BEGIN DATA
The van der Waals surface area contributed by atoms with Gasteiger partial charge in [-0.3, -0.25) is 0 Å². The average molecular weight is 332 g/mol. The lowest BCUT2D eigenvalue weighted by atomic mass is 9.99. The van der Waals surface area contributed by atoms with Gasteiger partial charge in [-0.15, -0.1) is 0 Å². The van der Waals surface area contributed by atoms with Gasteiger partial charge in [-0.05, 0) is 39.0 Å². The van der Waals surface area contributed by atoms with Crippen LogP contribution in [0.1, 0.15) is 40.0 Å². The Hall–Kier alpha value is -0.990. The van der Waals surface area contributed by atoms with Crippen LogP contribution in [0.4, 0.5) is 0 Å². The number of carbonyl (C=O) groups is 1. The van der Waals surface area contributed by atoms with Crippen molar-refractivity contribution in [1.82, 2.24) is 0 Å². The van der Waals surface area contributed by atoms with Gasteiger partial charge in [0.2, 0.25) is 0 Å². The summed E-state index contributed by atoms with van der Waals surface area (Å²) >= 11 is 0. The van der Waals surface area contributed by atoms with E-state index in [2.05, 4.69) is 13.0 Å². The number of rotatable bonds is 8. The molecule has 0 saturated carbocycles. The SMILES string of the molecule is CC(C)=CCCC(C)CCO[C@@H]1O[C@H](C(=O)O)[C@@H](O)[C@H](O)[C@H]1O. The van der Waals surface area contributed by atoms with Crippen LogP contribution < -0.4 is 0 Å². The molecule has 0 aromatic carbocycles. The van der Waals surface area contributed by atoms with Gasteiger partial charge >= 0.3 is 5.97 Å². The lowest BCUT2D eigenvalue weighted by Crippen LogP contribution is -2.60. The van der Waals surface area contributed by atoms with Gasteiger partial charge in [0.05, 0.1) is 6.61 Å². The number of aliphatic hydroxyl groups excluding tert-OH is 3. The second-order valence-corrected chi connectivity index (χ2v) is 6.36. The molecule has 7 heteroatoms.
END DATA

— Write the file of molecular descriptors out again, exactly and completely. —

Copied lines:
The van der Waals surface area contributed by atoms with Gasteiger partial charge in [-0.3, -0.25) is 0 Å². The average molecular weight is 332 g/mol. The lowest BCUT2D eigenvalue weighted by atomic mass is 9.99. The van der Waals surface area contributed by atoms with Gasteiger partial charge in [-0.15, -0.1) is 0 Å². The van der Waals surface area contributed by atoms with Gasteiger partial charge in [-0.05, 0) is 39.0 Å². The van der Waals surface area contributed by atoms with Crippen LogP contribution in [0.1, 0.15) is 40.0 Å². The Hall–Kier alpha value is -0.990. The van der Waals surface area contributed by atoms with Crippen LogP contribution in [0.4, 0.5) is 0 Å². The number of carbonyl (C=O) groups is 1. The van der Waals surface area contributed by atoms with Crippen molar-refractivity contribution in [1.82, 2.24) is 0 Å². The van der Waals surface area contributed by atoms with Gasteiger partial charge in [0.2, 0.25) is 0 Å². The summed E-state index contributed by atoms with van der Waals surface area (Å²) >= 11 is 0. The van der Waals surface area contributed by atoms with E-state index in [2.05, 4.69) is 13.0 Å². The number of rotatable bonds is 8. The molecule has 0 saturated carbocycles. The SMILES string of the molecule is CC(C)=CCCC(C)CCO[C@@H]1O[C@H](C(=O)O)[C@@H](O)[C@H](O)[C@H]1O. The van der Waals surface area contributed by atoms with Crippen LogP contribution < -0.4 is 0 Å². The molecule has 0 aromatic carbocycles. The van der Waals surface area contributed by atoms with Gasteiger partial charge >= 0.3 is 5.97 Å². The lowest BCUT2D eigenvalue weighted by Crippen LogP contribution is -2.60. The van der Waals surface area contributed by atoms with Gasteiger partial charge in [0.05, 0.1) is 6.61 Å². The number of aliphatic hydroxyl groups excluding tert-OH is 3. The second-order valence-corrected chi connectivity index (χ2v) is 6.36. The molecule has 7 heteroatoms.